March 15, 2007

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Nashua Publisher's Note: The envelope, pleaseBy Jeff Rapsis

This week’s Hippo has the results of our annual Best Of Everything survey. Like Hippo, it encompasses not just Nashua, but the whole region.

Why? Because after an extensive survey, we’ve found that most people have these machines called cars. You get in them and drive places. And we’ve found that people who are interested in life (which is what we cover) are willing to drive a bit to sample the best.

So what’s the best breakfast in Nashua or Manchester or Concord? Once again, our readers have weighed in, and this week we bring you how they voted in that and several dozen other categories.

One part of the survey I’m pleased with is that we excluded chain restaurants — not because they aren’t good (some of them are), but because they’re the same wherever you go.

As it says in this week’s story, our Best Of Everything survey is intended to focus on what makes life in southern New Hampshire special and unique, and the fries at McDonalds don’t qualify.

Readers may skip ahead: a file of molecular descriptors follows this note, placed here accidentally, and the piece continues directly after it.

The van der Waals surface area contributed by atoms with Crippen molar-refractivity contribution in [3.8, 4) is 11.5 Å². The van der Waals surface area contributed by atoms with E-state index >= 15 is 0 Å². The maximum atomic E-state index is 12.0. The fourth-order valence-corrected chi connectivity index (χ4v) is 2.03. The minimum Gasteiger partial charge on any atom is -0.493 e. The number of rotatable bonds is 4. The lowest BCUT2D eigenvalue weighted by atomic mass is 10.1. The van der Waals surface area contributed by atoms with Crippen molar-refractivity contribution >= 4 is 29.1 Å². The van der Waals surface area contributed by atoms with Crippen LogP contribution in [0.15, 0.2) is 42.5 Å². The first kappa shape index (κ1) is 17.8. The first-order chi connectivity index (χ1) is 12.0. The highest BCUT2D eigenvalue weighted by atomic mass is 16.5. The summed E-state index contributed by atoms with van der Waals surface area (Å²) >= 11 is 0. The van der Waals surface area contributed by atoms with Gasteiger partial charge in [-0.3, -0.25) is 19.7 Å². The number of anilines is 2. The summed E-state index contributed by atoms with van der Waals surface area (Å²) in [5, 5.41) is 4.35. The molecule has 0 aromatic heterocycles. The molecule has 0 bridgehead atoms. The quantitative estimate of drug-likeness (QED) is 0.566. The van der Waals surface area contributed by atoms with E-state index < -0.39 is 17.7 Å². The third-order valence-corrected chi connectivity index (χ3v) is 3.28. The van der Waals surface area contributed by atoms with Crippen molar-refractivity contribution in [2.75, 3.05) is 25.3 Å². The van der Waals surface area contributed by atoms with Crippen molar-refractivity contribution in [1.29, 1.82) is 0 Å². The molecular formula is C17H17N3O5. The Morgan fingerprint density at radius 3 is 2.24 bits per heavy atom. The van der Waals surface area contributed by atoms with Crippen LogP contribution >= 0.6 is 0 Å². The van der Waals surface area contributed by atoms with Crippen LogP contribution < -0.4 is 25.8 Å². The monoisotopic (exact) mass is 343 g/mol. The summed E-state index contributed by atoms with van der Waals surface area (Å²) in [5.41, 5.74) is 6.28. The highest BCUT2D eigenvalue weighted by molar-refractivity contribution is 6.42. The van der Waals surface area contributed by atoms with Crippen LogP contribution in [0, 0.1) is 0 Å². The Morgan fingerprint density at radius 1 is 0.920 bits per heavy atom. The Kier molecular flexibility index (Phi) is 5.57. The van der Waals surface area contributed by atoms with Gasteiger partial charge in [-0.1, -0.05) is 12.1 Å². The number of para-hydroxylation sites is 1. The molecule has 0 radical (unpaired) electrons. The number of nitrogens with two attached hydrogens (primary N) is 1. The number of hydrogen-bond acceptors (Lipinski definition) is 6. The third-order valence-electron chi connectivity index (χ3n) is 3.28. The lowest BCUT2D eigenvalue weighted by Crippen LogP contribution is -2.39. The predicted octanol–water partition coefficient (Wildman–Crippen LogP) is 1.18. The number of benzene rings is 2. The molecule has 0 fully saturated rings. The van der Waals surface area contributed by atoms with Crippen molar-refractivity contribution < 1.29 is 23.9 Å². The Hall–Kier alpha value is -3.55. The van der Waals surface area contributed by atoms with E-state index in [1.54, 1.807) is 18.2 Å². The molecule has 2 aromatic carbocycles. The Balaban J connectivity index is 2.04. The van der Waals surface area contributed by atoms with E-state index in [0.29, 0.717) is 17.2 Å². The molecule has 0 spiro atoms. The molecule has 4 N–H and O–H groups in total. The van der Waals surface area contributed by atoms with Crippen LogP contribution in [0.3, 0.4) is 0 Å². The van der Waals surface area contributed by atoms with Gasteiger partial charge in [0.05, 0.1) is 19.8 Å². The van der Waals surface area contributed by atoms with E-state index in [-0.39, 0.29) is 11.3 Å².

It really is the readers who decided, by the way — it has nothing to do with who advertises in Hippo or who doesn’t. We published the ballot in early February, and then gave people several weeks to cast ballots online.

Thanks to all who responded. You’ve helped us bring attention to places, people, and things that the rest of us may not have known about.

Moving on up
Nashua is about to lose an important contributor to the city’s economic health and well-being. Jay Minkarah, the city’s economic development coordinator, has been nominated for the same job in Manchester.

It’s likely he’ll be approved, and with that, Jay will move on to a bigger stage, guiding economic development efforts in the state’s largest city.

And I have to say, it’s Nashua’s loss. In the past few years, I’ve dealt with Jay on many varied projects, and he’s one of those rare people who gets it.

Jay has a good feeling for what needs to be done now to make Nashua attractive to the coming generation of entrepreneurs and business leaders. He knows what it takes to create the kind of community that’s going to be a player in tomorrow’s economy.

The good news is that more economic development folks realize that it’s not just about power lines or a water supplies. Those elements remain crucial, but they’re not enough. Increasingly, a community must be competitive in quality of life issues—a vibrant arts scene, a unique identity (something besides chain stores in strip malls), and good access to a truly world-class city, which in our case happens to be Boston.

Thankfully, these concepts aren’t new ideas anymore, even among many old-timers. Nashua has momentum in all these directions, so let’s hope the city is able to land a new director to continue Jay’s solid work on these and other fronts.